Through all of their adventures, Phil, Stu, and Alan all receive a fair amount of screen time, while Doug is usually captured or lost. In The Hangover Part III, the spread of humor is extremely uneven. Phil is left with an extraordinarily small amount of material, as is Stu, but he has slightly more screen time than Phil. The narrative's focus is held on Alan and Chow. Both of these characters have been hilarious in small doses. However, this third entry gives us an overdose of these roles. Since we're never given very much of a break from them, the pacing drags throughout the entire running time. By the time I reached the midpoint of the film, I simply wanted it to end. The Wolfpack used to be so much fun to watch on screen, but they have ultimately become generic and tiresome. It's such a shame, since they gained so much attention from moviegoers in the first one.

Unsurprisingly, The Hangover Part III makes its return to Las Vegas after traveling across the map to multiple locations. While it's nice to see the group back where it all started, the cat-and-mouse game between the Wolfpack and Chow isn't worth following for an entire movie. This would have been a more interesting conclusion if they were to have gone on their own adventure of madness and mayhem without having to capture another character. Writers Todd Phillips and Craig Mazin attempt to make every scene as over-the-top as possible with the use of Chow. The constant attempts to bring him back to Marshall become incredibly repetitive. The filmmakers try to create a quick sub-plot when Alan meets Cassie (Melissa McCarthy), who is an abusive pawn shop employee. This could have easily become a hysterical scene, but this is yet another wasted opportunity. Nearly everything about this screenplay seems wrong.

Writer/director Todd Phillips somehow managed to bring everybody back for another sequel. Bradley Cooper is criminally underused as Phil. He's primarily used for reaction shots and to look attractive in the background. This isn't Cooper's fault, but it's such a shame that he received such a small amount of dialogue. Ed Helms doesn't get the chance to shine, either. However, he receives more material than Cooper. Helms delivers a solid performance, as he delivers one of the only laughs to be had throughout the entire running time. Zach Galifianakis is over-the-top in the role of Alan as expected, although it becomes a little bit too much. At least he got me to snicker a couple of times. Ken Jeong is usually hilarious as Chow, but he has the same issue as Galifianakis. They're both over-exposed, rendering their attempts useless. John Goodman and Melissa McCarthy could have been outstanding additions to this cast, but neither of them are used to their full potential as Marshall and Cassie, respectively. Even though the screen time between the main characters isn't equal, the actors continue to have solid chemistry on screen.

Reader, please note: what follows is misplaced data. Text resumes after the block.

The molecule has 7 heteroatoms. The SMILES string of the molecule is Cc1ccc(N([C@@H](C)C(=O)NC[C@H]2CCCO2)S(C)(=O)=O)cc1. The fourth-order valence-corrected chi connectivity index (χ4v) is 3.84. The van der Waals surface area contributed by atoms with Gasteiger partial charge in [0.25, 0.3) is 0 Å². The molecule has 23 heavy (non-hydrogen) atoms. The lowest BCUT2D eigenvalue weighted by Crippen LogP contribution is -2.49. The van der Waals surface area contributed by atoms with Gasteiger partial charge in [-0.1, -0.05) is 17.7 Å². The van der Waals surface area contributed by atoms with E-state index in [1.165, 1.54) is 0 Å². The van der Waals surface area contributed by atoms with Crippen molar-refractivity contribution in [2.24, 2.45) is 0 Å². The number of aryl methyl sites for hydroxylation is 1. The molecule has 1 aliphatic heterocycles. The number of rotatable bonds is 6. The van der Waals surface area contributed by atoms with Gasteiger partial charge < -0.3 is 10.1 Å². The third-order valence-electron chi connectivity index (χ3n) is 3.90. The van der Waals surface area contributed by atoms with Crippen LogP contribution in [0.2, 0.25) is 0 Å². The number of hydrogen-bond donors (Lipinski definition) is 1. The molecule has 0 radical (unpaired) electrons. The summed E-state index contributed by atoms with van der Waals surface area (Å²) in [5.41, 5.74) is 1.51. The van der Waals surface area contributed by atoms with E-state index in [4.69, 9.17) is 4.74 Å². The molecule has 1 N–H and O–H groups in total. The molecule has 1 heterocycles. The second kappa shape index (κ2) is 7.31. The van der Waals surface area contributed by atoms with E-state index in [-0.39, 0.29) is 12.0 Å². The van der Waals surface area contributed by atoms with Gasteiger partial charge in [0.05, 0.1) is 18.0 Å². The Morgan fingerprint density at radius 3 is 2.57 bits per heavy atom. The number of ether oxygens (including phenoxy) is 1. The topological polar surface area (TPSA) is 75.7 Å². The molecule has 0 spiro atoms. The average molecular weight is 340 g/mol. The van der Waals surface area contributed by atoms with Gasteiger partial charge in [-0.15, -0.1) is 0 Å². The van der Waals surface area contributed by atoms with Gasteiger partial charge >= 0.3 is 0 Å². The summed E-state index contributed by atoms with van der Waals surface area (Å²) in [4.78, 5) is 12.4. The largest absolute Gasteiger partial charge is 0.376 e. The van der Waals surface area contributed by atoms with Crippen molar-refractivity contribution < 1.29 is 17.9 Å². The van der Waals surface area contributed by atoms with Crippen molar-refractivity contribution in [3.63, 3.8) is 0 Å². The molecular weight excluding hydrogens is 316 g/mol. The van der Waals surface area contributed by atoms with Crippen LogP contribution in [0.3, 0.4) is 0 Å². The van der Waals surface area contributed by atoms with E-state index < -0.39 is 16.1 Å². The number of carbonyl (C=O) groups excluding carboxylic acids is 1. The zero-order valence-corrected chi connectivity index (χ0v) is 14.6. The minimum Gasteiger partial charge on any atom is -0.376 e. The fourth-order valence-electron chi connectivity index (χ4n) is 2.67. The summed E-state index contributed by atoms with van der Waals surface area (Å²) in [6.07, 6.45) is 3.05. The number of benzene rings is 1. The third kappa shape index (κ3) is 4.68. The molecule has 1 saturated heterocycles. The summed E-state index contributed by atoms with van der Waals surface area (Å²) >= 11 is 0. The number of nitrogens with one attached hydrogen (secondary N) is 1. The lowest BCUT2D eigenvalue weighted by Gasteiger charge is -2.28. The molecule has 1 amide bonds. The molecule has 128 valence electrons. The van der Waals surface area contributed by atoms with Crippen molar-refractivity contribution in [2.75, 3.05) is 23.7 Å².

The most viewers will get out of The Hangover Part III is a few chuckles. When a comedy isn't able to make its audience laugh, it means that it failed at its primary objective. This is an incredibly awkward moviegoing experience, since the filmmakers are clearly trying so hard to be funny, but it just isn't. Even though a lot of the cast is under-utilized, they continue to have excellent chemistry on screen. Regardless, I will return to my belief that the 2009 original is a standalone flick. The Hangover Part III is an absolute disappointment. If you're looking for something funny to watch with your own Wolfpack this weekend, this isn't it. Skip it.